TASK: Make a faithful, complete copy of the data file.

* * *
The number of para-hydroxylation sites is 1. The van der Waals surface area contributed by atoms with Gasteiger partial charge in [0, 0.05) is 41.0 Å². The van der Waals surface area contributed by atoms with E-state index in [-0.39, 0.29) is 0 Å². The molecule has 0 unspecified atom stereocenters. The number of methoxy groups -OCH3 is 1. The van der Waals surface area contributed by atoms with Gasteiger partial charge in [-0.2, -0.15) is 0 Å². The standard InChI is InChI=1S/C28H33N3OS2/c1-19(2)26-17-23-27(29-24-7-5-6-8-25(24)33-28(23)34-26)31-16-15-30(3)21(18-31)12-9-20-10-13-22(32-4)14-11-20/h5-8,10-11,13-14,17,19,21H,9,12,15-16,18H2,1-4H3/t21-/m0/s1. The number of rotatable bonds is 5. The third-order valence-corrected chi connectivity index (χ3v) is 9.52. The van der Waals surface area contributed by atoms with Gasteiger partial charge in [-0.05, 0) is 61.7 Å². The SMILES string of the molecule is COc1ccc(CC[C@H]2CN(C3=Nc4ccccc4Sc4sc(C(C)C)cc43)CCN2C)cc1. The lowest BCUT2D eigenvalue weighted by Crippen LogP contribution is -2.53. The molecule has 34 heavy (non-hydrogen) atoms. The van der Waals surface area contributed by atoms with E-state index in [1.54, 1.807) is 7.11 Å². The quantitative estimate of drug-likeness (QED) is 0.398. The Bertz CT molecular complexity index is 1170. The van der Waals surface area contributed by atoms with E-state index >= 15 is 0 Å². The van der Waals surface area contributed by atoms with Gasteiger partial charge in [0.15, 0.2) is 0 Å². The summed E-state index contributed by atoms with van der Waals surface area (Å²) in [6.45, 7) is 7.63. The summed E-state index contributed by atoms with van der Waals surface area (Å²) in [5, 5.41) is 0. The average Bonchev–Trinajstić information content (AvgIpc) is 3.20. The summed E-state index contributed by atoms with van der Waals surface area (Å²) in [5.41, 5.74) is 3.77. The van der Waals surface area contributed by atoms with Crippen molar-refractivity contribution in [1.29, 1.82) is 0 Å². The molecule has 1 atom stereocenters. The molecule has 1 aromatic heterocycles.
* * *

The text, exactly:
The number of para-hydroxylation sites is 1. The van der Waals surface area contributed by atoms with Gasteiger partial charge in [0, 0.05) is 41.0 Å². The van der Waals surface area contributed by atoms with E-state index in [-0.39, 0.29) is 0 Å². The molecule has 0 unspecified atom stereocenters. The number of methoxy groups -OCH3 is 1. The van der Waals surface area contributed by atoms with Gasteiger partial charge in [-0.2, -0.15) is 0 Å². The standard InChI is InChI=1S/C28H33N3OS2/c1-19(2)26-17-23-27(29-24-7-5-6-8-25(24)33-28(23)34-26)31-16-15-30(3)21(18-31)12-9-20-10-13-22(32-4)14-11-20/h5-8,10-11,13-14,17,19,21H,9,12,15-16,18H2,1-4H3/t21-/m0/s1. The number of rotatable bonds is 5. The third-order valence-corrected chi connectivity index (χ3v) is 9.52. The van der Waals surface area contributed by atoms with Gasteiger partial charge in [-0.05, 0) is 61.7 Å². The SMILES string of the molecule is COc1ccc(CC[C@H]2CN(C3=Nc4ccccc4Sc4sc(C(C)C)cc43)CCN2C)cc1. The lowest BCUT2D eigenvalue weighted by Crippen LogP contribution is -2.53. The molecule has 34 heavy (non-hydrogen) atoms. The van der Waals surface area contributed by atoms with E-state index in [1.54, 1.807) is 7.11 Å². The quantitative estimate of drug-likeness (QED) is 0.398. The Bertz CT molecular complexity index is 1170. The van der Waals surface area contributed by atoms with E-state index >= 15 is 0 Å². The van der Waals surface area contributed by atoms with Gasteiger partial charge in [0.15, 0.2) is 0 Å². The summed E-state index contributed by atoms with van der Waals surface area (Å²) in [6.45, 7) is 7.63. The summed E-state index contributed by atoms with van der Waals surface area (Å²) in [5, 5.41) is 0. The average Bonchev–Trinajstić information content (AvgIpc) is 3.20. The summed E-state index contributed by atoms with van der Waals surface area (Å²) in [5.41, 5.74) is 3.77. The van der Waals surface area contributed by atoms with Crippen molar-refractivity contribution in [1.29, 1.82) is 0 Å². The molecule has 1 atom stereocenters. The molecule has 1 aromatic heterocycles.